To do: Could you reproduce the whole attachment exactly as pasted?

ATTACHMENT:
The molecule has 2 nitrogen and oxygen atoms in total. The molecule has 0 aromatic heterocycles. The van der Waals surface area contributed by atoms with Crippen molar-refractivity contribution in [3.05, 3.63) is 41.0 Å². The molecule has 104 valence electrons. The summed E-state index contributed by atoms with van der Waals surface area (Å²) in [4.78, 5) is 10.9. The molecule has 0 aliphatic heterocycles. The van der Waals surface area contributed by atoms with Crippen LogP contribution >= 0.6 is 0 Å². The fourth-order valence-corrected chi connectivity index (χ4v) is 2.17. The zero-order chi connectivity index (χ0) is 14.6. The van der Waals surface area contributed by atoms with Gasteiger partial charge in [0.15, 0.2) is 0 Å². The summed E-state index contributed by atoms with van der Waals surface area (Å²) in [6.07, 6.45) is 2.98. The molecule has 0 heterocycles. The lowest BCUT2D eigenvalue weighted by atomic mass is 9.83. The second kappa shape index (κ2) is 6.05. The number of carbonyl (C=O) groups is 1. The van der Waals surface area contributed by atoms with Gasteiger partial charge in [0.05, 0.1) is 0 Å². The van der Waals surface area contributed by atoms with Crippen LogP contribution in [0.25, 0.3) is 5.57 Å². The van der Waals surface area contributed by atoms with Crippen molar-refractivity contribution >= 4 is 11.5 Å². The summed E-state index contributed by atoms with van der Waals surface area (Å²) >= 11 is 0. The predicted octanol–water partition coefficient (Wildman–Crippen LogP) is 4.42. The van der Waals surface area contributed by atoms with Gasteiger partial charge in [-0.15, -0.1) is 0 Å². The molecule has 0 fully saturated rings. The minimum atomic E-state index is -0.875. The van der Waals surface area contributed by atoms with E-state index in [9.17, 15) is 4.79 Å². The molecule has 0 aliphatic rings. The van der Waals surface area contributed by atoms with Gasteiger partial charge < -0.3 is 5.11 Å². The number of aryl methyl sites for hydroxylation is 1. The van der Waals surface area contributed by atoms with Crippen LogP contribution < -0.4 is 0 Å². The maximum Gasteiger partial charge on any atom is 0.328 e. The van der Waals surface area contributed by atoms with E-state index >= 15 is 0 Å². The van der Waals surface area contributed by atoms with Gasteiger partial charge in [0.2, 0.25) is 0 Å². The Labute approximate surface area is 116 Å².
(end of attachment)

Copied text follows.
The molecule has 2 nitrogen and oxygen atoms in total. The molecule has 0 aromatic heterocycles. The van der Waals surface area contributed by atoms with Crippen molar-refractivity contribution in [3.05, 3.63) is 41.0 Å². The molecule has 104 valence electrons. The summed E-state index contributed by atoms with van der Waals surface area (Å²) in [4.78, 5) is 10.9. The molecule has 0 aliphatic heterocycles. The van der Waals surface area contributed by atoms with Crippen LogP contribution >= 0.6 is 0 Å². The fourth-order valence-corrected chi connectivity index (χ4v) is 2.17. The zero-order chi connectivity index (χ0) is 14.6. The van der Waals surface area contributed by atoms with Gasteiger partial charge in [0.15, 0.2) is 0 Å². The summed E-state index contributed by atoms with van der Waals surface area (Å²) in [6.07, 6.45) is 2.98. The molecule has 0 heterocycles. The lowest BCUT2D eigenvalue weighted by atomic mass is 9.83. The second kappa shape index (κ2) is 6.05. The number of carbonyl (C=O) groups is 1. The van der Waals surface area contributed by atoms with Gasteiger partial charge in [0.05, 0.1) is 0 Å². The van der Waals surface area contributed by atoms with Crippen LogP contribution in [0.25, 0.3) is 5.57 Å². The van der Waals surface area contributed by atoms with Crippen molar-refractivity contribution >= 4 is 11.5 Å². The summed E-state index contributed by atoms with van der Waals surface area (Å²) >= 11 is 0. The predicted octanol–water partition coefficient (Wildman–Crippen LogP) is 4.42. The van der Waals surface area contributed by atoms with Gasteiger partial charge in [-0.15, -0.1) is 0 Å². The molecule has 0 fully saturated rings. The minimum atomic E-state index is -0.875. The van der Waals surface area contributed by atoms with E-state index in [9.17, 15) is 4.79 Å². The molecule has 0 aliphatic rings. The van der Waals surface area contributed by atoms with Gasteiger partial charge < -0.3 is 5.11 Å². The number of aryl methyl sites for hydroxylation is 1. The van der Waals surface area contributed by atoms with Crippen LogP contribution < -0.4 is 0 Å². The maximum Gasteiger partial charge on any atom is 0.328 e. The van der Waals surface area contributed by atoms with E-state index >= 15 is 0 Å². The van der Waals surface area contributed by atoms with Gasteiger partial charge in [0.2, 0.25) is 0 Å². The Labute approximate surface area is 116 Å².